Last Updated September 5, 2023.
"The Book of Thel" is a narrative poem describing the quest of its protagonist, the virgin Thel, to understand the nature of existence and why beautiful things are fleeting. Thel is the youngest of the daughters of Mne Seraphim and spends much of her time wandering in the valleys, lamenting the fact that everything lasts only a brief time before it dies—"Why fade these children of the spring? born but to smile & fall?"
Thel's lamentations are overheard by the Lily of the Valley, who appears to her and explains that, although she is small and "lowly," she experiences the presence of God in her daily existence and is comforted by it. Thel, she says, should also be comforted by the thought that she will eventually "flourish in eternal vales." Thel counters that she feels like a fleeting cloud, easily disintegrated, and it makes her feel as if her life has no value. In answer, the Lily summons the Cloud to explain to Thel why his brief existence is not meaningless.
The Cloud appears as a golden being, who tells Thel that he does not mind appearing only briefly and then passing away, because he knows he will be going on to "tenfold life" and "raptures." It is natural that, once he has ceased to be a cloud, he will become rain, no longer visible in the sky, but contributing to the growth of flowers and other beautiful things. Thel says that she is not so lucky—she will only be food for worms. To this, the Cloud summons a worm to explain that even if we are food for worms, this does not make us valueless.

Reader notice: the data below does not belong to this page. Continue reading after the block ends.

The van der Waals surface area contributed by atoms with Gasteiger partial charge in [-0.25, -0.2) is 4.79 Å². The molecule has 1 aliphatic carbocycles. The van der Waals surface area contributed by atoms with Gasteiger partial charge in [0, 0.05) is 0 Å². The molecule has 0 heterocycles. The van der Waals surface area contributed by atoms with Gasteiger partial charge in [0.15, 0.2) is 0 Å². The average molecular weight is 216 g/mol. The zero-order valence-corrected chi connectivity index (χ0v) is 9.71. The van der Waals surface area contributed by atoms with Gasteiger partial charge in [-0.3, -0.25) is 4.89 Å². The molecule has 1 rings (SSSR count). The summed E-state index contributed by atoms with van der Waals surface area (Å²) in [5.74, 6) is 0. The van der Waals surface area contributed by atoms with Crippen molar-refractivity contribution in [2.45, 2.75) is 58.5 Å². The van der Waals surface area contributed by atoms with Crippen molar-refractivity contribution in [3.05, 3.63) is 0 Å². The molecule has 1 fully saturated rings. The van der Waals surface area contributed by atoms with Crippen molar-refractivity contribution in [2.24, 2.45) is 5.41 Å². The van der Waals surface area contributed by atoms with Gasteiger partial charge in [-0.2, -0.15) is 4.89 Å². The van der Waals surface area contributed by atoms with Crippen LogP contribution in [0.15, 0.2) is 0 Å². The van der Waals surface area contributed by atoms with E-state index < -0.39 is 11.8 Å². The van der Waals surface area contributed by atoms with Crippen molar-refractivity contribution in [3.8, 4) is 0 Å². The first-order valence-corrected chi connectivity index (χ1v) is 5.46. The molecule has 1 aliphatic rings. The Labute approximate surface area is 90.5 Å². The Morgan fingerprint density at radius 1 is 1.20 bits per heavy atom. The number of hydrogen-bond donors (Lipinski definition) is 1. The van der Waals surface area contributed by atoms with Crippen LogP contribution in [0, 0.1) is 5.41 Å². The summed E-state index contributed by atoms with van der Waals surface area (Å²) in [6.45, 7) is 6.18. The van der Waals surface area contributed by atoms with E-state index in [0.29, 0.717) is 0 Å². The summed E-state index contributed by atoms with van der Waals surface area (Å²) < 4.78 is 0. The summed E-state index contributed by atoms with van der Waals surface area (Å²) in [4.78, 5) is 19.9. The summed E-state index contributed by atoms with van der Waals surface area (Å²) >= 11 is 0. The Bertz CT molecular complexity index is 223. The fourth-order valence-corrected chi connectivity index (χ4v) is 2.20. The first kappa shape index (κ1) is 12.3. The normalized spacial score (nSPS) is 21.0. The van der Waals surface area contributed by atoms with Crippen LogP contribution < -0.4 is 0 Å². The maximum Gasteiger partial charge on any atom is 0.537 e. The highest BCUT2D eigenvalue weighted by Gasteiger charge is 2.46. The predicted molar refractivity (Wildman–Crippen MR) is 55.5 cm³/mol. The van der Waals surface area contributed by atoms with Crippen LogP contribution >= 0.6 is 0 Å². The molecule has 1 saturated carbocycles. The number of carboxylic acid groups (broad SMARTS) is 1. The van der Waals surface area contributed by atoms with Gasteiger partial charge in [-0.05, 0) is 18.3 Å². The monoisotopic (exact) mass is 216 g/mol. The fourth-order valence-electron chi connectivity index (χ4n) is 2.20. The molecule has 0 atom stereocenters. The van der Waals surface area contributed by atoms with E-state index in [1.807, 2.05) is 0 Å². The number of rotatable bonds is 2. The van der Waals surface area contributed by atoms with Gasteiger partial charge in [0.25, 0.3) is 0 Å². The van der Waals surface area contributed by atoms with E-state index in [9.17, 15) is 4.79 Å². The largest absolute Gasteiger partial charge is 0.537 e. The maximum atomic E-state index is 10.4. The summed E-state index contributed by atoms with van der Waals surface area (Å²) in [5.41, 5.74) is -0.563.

The worm that appears to Thel is "an infant," swaddled and cared for by the "matron" Clod of Clay. Clay explains that "we live not for ourselves." Clay represents the earth into which we are committed when we die: God, she says, loves even his worms and must care for them. She invites Thel into her "house," the underworld, to see what is there.
In the final section of the poem, Thel accepts this invitation and proceeds into the underworld. Here, she sees "the couches of the dead" and finds that this is a land of "sorrows" with no smiles to be found. Finding her own grave plot, she sits, only to hear a voice emerge from the "pit." This voice asks a series of frightening questions: why can we not close our ears to our own destruction? Why are we so easily beguiled by smiles and "poison"?
Terrified, Thel gets up and flees, not wanting to hear any more, and returns to "the vales of Har," the land of her innocence.